Introduction to this document

Agricultural flat rate scheme letter

If you operate a small farming business, you might qualify for a little known scheme that can give your cash flow a boost.

When is the scheme available?

The agricultural flat rate scheme (AFRS) is available to a wide range of “farming” businesses. Farming for the purposes of the scheme is very widely drawn and includes any business involved in:

Crop production. General agriculture, including viticulture, growing of fruit and of vegetables, flowers and ornamental plants, whether in the open or under glass, production of mushrooms, spices, seeds and propagating materials, or nurseries (this covers the rearing of young plants for sale).

Stock farming. General stock farming, poultry farming, rabbit farming, beekeeping, silkworm farming, or snail farming.

Forestry. Growing, felling and general husbandry of trees in a forest, wood or copse including the conversion of felled timber into sawlogs, industrial small diameter roundwood, pitprops, cordwood, fencing material and firewood.

Fisheries. Fresh-water fishing, fish farming, breeding of mussels, oysters and other molluscs and crustaceans, or frog farming.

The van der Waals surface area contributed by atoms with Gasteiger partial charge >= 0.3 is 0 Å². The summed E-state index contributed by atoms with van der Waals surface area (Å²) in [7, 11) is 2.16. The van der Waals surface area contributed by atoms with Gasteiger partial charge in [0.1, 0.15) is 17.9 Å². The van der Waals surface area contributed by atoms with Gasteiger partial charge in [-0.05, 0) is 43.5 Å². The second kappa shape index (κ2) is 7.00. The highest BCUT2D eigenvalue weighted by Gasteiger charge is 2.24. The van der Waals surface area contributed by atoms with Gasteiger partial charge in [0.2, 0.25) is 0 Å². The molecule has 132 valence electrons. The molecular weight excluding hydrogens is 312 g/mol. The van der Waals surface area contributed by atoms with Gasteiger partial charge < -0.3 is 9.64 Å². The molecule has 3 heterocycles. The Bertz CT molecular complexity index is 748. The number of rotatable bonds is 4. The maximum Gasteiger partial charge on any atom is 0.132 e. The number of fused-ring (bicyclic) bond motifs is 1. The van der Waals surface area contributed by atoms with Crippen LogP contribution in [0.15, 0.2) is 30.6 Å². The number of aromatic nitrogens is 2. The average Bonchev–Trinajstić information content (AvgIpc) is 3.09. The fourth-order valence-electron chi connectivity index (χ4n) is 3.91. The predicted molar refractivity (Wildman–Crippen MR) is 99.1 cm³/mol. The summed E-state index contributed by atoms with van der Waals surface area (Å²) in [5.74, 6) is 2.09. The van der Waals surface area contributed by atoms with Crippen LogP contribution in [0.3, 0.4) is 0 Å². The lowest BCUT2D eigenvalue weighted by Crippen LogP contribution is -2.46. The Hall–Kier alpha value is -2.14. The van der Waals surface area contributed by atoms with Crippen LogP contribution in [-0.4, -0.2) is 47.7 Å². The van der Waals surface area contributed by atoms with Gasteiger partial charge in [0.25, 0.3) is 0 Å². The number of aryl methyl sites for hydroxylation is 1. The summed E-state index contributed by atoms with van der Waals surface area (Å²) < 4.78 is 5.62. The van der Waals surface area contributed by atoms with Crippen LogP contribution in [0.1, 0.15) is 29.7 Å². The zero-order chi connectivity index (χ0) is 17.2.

Joining the AFRS does not permit you to reclaim VAT on your costs, and doesn’t require you to account for VAT to HMRC on your sales. Instead, it allows you to charge and keep a flat rate addition (FRA) when you sell goods or services to VAT-registered customers.

The FRA is not actual VAT but acts as compensation for losing input tax on purchases. It is not intended as reimbursement for all the VAT incurred on purchases. The flat rate addition is 4%. Your customers can then reclaim this as if it were input tax so they are not out of pocket.

You cannot join the scheme if: (1) you are VAT registered - you would have to deregister first; (2) the value of your non-farming activities is above the VAT registration threshold; (3) you were using it previously and at least one year has not elapsed since you left it; or (4) you have been convicted of certain VAT-related offences in the previous three years.

HMRC can also refuse to allow you to join the scheme if you would be “substantially” better off than if you registered for VAT. HMRC’s guidance indicates a saving of more than £3,000 in a year is likely to cause problems.

How to join

Join the scheme by completing Form VAT98 and sending it to HMRC. Use our Agricultural Flat Rate Scheme Letter to accompany this.